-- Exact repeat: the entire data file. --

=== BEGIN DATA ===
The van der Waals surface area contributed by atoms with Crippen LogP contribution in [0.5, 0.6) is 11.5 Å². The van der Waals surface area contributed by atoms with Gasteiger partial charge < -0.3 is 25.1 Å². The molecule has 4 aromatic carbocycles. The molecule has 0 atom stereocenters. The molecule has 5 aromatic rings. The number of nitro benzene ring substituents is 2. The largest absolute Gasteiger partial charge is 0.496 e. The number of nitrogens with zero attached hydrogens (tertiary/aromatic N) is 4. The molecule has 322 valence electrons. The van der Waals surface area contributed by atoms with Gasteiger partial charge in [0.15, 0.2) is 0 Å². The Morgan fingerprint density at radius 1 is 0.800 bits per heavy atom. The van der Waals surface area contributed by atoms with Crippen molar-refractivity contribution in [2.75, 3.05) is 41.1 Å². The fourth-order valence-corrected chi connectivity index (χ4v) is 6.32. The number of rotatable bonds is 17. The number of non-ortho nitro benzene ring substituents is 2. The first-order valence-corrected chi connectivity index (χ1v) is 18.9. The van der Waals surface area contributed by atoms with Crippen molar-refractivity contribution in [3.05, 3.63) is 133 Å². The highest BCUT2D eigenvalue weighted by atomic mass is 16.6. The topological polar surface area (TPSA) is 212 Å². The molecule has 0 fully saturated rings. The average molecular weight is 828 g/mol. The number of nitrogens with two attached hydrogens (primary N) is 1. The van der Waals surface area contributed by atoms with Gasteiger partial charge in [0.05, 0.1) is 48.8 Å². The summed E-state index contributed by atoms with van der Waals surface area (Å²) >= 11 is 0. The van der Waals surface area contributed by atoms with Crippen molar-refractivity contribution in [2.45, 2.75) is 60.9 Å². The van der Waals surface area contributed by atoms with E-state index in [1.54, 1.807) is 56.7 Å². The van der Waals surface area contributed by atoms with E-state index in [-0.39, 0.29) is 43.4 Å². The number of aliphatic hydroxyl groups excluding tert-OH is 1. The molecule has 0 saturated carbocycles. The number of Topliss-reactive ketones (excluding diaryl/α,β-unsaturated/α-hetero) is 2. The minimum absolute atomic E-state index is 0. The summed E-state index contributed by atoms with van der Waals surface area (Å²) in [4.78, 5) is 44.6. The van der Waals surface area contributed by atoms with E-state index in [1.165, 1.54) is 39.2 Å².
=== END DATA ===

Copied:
The van der Waals surface area contributed by atoms with Crippen LogP contribution in [0.5, 0.6) is 11.5 Å². The van der Waals surface area contributed by atoms with Gasteiger partial charge < -0.3 is 25.1 Å². The molecule has 4 aromatic carbocycles. The molecule has 0 atom stereocenters. The molecule has 5 aromatic rings. The number of nitro benzene ring substituents is 2. The largest absolute Gasteiger partial charge is 0.496 e. The number of nitrogens with zero attached hydrogens (tertiary/aromatic N) is 4. The molecule has 322 valence electrons. The van der Waals surface area contributed by atoms with Gasteiger partial charge in [0.15, 0.2) is 0 Å². The Morgan fingerprint density at radius 1 is 0.800 bits per heavy atom. The van der Waals surface area contributed by atoms with Crippen molar-refractivity contribution in [2.75, 3.05) is 41.1 Å². The fourth-order valence-corrected chi connectivity index (χ4v) is 6.32. The number of rotatable bonds is 17. The number of non-ortho nitro benzene ring substituents is 2. The first-order valence-corrected chi connectivity index (χ1v) is 18.9. The van der Waals surface area contributed by atoms with Crippen molar-refractivity contribution in [3.05, 3.63) is 133 Å². The highest BCUT2D eigenvalue weighted by atomic mass is 16.6. The topological polar surface area (TPSA) is 212 Å². The molecule has 0 fully saturated rings. The average molecular weight is 828 g/mol. The number of nitrogens with two attached hydrogens (primary N) is 1. The van der Waals surface area contributed by atoms with Gasteiger partial charge in [0.05, 0.1) is 48.8 Å². The summed E-state index contributed by atoms with van der Waals surface area (Å²) >= 11 is 0. The van der Waals surface area contributed by atoms with Crippen molar-refractivity contribution in [2.45, 2.75) is 60.9 Å². The van der Waals surface area contributed by atoms with E-state index in [1.54, 1.807) is 56.7 Å². The van der Waals surface area contributed by atoms with E-state index in [-0.39, 0.29) is 43.4 Å². The number of aliphatic hydroxyl groups excluding tert-OH is 1. The molecule has 0 saturated carbocycles. The number of Topliss-reactive ketones (excluding diaryl/α,β-unsaturated/α-hetero) is 2. The minimum absolute atomic E-state index is 0. The summed E-state index contributed by atoms with van der Waals surface area (Å²) in [4.78, 5) is 44.6. The van der Waals surface area contributed by atoms with E-state index in [1.165, 1.54) is 39.2 Å².